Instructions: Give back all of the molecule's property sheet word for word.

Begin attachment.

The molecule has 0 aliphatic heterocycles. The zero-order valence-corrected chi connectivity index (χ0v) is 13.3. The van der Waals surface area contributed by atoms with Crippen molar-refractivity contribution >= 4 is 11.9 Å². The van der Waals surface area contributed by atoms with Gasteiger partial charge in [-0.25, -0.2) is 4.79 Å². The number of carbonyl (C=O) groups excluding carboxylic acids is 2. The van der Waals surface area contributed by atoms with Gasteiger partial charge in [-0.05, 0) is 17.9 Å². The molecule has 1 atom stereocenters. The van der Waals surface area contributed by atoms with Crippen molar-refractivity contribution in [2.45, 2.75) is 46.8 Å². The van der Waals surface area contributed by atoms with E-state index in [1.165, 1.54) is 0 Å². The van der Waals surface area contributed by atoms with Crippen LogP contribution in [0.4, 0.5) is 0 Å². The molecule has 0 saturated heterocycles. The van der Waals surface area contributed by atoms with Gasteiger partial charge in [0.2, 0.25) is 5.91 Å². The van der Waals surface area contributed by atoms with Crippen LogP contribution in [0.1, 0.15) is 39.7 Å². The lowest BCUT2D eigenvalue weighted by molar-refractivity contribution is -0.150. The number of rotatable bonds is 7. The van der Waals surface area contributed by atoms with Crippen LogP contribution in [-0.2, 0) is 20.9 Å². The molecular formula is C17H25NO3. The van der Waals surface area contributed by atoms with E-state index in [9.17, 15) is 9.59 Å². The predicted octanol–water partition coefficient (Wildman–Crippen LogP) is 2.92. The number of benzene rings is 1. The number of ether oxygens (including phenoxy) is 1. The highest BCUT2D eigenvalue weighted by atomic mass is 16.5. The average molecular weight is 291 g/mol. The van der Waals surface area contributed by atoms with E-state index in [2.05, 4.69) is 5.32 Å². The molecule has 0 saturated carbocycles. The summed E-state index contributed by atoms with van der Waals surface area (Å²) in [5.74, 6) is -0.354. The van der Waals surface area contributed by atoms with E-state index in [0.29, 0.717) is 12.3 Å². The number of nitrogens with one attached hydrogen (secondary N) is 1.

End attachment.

The molecule has 0 aliphatic heterocycles. The zero-order valence-corrected chi connectivity index (χ0v) is 13.3. The van der Waals surface area contributed by atoms with Crippen molar-refractivity contribution >= 4 is 11.9 Å². The van der Waals surface area contributed by atoms with Gasteiger partial charge in [-0.25, -0.2) is 4.79 Å². The number of carbonyl (C=O) groups excluding carboxylic acids is 2. The van der Waals surface area contributed by atoms with Gasteiger partial charge in [-0.05, 0) is 17.9 Å². The molecule has 1 atom stereocenters. The van der Waals surface area contributed by atoms with Crippen molar-refractivity contribution in [2.45, 2.75) is 46.8 Å². The van der Waals surface area contributed by atoms with E-state index in [1.165, 1.54) is 0 Å². The van der Waals surface area contributed by atoms with Crippen LogP contribution in [0.4, 0.5) is 0 Å². The molecule has 0 saturated heterocycles. The van der Waals surface area contributed by atoms with Gasteiger partial charge in [0.2, 0.25) is 5.91 Å². The van der Waals surface area contributed by atoms with Crippen LogP contribution in [0.1, 0.15) is 39.7 Å². The lowest BCUT2D eigenvalue weighted by molar-refractivity contribution is -0.150. The number of rotatable bonds is 7. The van der Waals surface area contributed by atoms with Crippen LogP contribution in [-0.2, 0) is 20.9 Å². The molecular formula is C17H25NO3. The van der Waals surface area contributed by atoms with E-state index in [9.17, 15) is 9.59 Å². The predicted octanol–water partition coefficient (Wildman–Crippen LogP) is 2.92. The number of benzene rings is 1. The number of ether oxygens (including phenoxy) is 1. The highest BCUT2D eigenvalue weighted by atomic mass is 16.5. The average molecular weight is 291 g/mol. The van der Waals surface area contributed by atoms with E-state index in [2.05, 4.69) is 5.32 Å². The molecule has 0 saturated carbocycles. The summed E-state index contributed by atoms with van der Waals surface area (Å²) in [5.74, 6) is -0.354. The van der Waals surface area contributed by atoms with E-state index in [0.29, 0.717) is 12.3 Å². The number of nitrogens with one attached hydrogen (secondary N) is 1.